CHICAGO (HedgeWorld.com)–Buoyed by the biggest single-quarter asset expansion Hedge Fund Research Inc. has ever recorded, the size of the hedge fund industry grew to US$972.6 billion in 2004, and should easily surpass the US$1 trillion mark this year, according to HFR’s year-end analysis.

The massive fourth-quarter asset gain–which included US$52 billion courtesy of fund performance and another US$26.9 billion in new assets–closed out on a high note what had been a lackluster year. In fact, of the US$73.6 billion that flowed into hedge funds in 2004, 36% came in the fourth quarter, according to HFR’s analysis. And of the industry’s overall 9.1% performance figure, the fourth quarter was responsible for a 5.3% return.

Overall, the hedge fund industry grew by US$148 billion in 2004, including performance and new assets, according to HFR. That amounted to an expansion of just over 18%. While that was nowhere near the pace of expansion in 2003, which saw 31% total growth inclusive of new assets and returns, it was respectable given that 2004′s performance was 10.5 percentage points lower than that of 2003.

Joshua Rosenberg, president of HFR, said in a statement that apart from the growth seen in 2004, the year also was notable for the emergence of multi-strategy funds. “At a time when diversification is increasingly sought by investors, it is not surprising that relative value arbitrage and event-driven funds, which employ a greater range of investing tools than typical single-strategy focused funds, collectively attracted nearly US$22 billion in new money in 2004,” he said in a statement.

Event-driven funds grew by 28% in 2004, according to HFR’s analysis. The sector attracted roughly US$10 billion in new capital and returned 13.7%.

Distressed securities did even better in terms of performance, returning 18.7% in 2004, according to the HFRI Monthly Performance Indexes, and attracting US$6.6 billion in new capital.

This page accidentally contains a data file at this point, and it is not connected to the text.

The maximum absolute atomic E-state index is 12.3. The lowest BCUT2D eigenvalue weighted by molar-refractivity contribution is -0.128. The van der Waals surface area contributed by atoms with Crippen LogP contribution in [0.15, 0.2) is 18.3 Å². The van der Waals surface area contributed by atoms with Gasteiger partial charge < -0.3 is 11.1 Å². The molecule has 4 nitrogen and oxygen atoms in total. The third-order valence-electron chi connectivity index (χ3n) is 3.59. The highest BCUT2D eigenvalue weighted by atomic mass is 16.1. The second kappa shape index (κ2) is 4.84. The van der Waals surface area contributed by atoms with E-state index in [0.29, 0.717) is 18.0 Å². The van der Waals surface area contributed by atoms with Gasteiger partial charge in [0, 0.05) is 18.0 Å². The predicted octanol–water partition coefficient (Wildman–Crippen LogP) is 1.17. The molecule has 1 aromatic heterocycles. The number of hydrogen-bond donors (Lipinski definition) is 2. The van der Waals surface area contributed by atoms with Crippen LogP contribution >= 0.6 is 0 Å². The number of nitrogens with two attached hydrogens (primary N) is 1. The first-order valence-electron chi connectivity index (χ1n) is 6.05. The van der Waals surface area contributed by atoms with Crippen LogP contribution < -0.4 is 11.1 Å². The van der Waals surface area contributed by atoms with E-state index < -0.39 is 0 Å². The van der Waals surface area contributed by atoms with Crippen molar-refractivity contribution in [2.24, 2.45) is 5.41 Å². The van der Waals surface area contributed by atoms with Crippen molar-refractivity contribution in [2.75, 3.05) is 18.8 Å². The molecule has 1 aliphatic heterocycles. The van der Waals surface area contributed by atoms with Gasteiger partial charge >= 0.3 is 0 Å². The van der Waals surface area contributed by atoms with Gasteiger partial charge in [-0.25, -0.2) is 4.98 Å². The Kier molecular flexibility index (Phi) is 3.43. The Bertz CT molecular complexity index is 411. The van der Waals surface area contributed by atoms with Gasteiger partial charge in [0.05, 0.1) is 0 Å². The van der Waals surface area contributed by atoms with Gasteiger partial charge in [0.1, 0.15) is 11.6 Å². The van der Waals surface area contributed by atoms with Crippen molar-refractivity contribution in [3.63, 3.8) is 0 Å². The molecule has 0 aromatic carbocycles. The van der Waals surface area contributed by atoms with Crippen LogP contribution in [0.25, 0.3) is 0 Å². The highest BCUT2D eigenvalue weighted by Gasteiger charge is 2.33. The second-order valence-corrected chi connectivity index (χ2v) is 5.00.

Emerging markets funds topped all sectors in terms of performance, earning 19.2%. Returns were driven by China- and Eastern European-focused funds, which according to HFR were up more than 31% annualized in 2004.

Other findings of the analysis included:

  • Relative value attracted US$11.3 billion in new capital in 2004 and earned a 5.4% return. With US$121.5 billion in assets, HFR estimates it is the third-largest hedge fund sector after equity hedge (US$285.9 billion) and event-driven (US$128.6 billion).
  • Equity hedge attracted US$19.1 billion in new capital and returned 7.7% in 2004.
  • Funds of funds expanded by 22% overall in 2004, but analysis by HFR indicates the category may have reached a plateau of around 36% of total hedge fund industry capital–roughly US$358.6 billion.
  • Macro funds saw inflows of only US$5.4 billion in 2004, well below the US$28.5 billion they attracted in 2003. The funds earned 4.5% in 2004.
  • Merger arbitrage and market timing funds both lost assets. Merger arbitrage saw modest outflows of capital and returned negative 1% for the year, according to HFR. Market-timing funds’ 4.7% performance could not overcome significant outflows.

CClair@HedgeWorld.com

Contact Bob Keane with questions or comments at: bkeane@investmentadvisor.com.